I would like to introduce Adam Croft, author of Kempston Hardwick mystery series. I asked him to talk about how his career as and author has evolved.
How I Launched My Career as an Author and Why I’ll Always Feel Like a Fraud
I’m often asked what the turning point was which made me realise a career in writing was viable. That’s actually a far trickier question to answer than it seems. All I know is that I’m still becoming more and more certain with every day.
Writing is something I’ve always wanted to do with my life, ever since I can remember, but it wasn’t until I sat down to write my first book, Too Close for Comfort, that I actually started to act on that desire. Even when I’d finished writing it and published it on Amazon Kindle, I still thought it was just something quite nice to have done. It never struck me that I’d just launched a new career and way of life which was to change me forever.
The book was live on Amazon for a couple of months, doing not very much. It was 1st April 2011 when I woke up and checked my sales, as I told myself I’d do on the first of every month (after all, I was only getting a couple of sales a week so there wasn’t any point in checking more frequently). I thought it was an April Fool’s joke at first: the book had seen over 7,000 downloads overnight and was sat at the top of Amazon’s bestseller chart.
I get a lot of people asking me for marketing advice and help on promoting books. There’s a good reason why my blog doesn’t often focus on marketing and promotion: I don’t know any more about it than the next author. The truth of the matter is that I still don’t really know where all those sales came from. I wish I did, but all I could do from then on was to continue writing and writing. That’s still my biggest piece of marketing advice when I can give it. The best thing an author can do is write, publish and repeat (there’s even a very, very good book on author marketing titled just that).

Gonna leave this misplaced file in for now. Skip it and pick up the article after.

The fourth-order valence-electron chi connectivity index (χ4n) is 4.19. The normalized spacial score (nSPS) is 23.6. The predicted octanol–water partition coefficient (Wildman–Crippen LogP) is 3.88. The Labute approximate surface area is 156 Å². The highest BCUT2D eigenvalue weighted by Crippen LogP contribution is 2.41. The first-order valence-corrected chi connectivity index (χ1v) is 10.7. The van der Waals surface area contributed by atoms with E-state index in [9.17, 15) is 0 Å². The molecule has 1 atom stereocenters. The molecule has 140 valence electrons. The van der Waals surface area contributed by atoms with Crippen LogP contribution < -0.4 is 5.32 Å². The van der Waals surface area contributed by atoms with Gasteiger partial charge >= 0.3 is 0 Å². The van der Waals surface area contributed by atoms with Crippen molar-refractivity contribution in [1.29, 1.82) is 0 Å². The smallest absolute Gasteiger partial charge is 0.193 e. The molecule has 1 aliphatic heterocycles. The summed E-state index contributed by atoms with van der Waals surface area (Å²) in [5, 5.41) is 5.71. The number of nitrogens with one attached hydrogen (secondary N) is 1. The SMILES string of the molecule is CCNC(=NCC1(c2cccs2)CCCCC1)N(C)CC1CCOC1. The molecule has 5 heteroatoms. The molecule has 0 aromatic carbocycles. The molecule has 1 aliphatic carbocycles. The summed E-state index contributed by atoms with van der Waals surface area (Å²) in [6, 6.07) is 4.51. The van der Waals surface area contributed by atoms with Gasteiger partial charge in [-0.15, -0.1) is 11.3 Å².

My other big tip would be that you must treat writing as your prime (if not sole) focus in life. I dedicate absolutely everything to writing and drama in some form or another. It’s what I live and breathe. As much as you might only be able to manage an hour here and there to write, you simply must find more time for it. It’s a lifetime’s journey and you need to treat it as such. For me, this absolute dedication makes things even more exciting and keeps reigniting my passion for writing and drama, day after day. It took me a long time to realise that. In the meantime I spent two or three years in a deep pit of depression, during which time I seriously thought about killing myself on more than one occasion. Dark times, but I’ve since realised it was my mind telling me it absolutely needed to live and breathe writing and drama. Ever since I embraced that, the depression has all but disappeared.
Making writing your life isn’t just about spending as much time with pen on paper (or fingers on keyboards) as you can. It’s about being in the sphere; talking to other writers, voraciously consuming as many blogs and books on the craft as your brain can muster. I absolutely love it when readers and writers and anyone else with a passion for books and drama gets in touch with me. Writing is a lonely, solitary business and that small bit of contact with someone else who has a shared passion is invaluable.
In short, you have to ask yourself the question: Is being a writer the single most important thing to you in your life? Ponder it for a minute or so. If your answer is ‘yes’, the ball’s firmly in your court. Make the most of every second.
What are you working on now?
I’ve just finished the fourth Kempston Hardwick mystery, The Thirteenth Room, which is out on Tuesday and is available to pre-order from Amazon here: http://www.amazon.com/dp/B00TFFT6VA
Tell us a little about your previous works and how we can get our hands on them.
I write two main series — some gritty crime thrillers and a series of cozy British murder mysteries. You can find them by searching Amazon for my name or by looking on my website: http://adamcroft.net/books/
Where can we stalk–erm, follow your work online these days?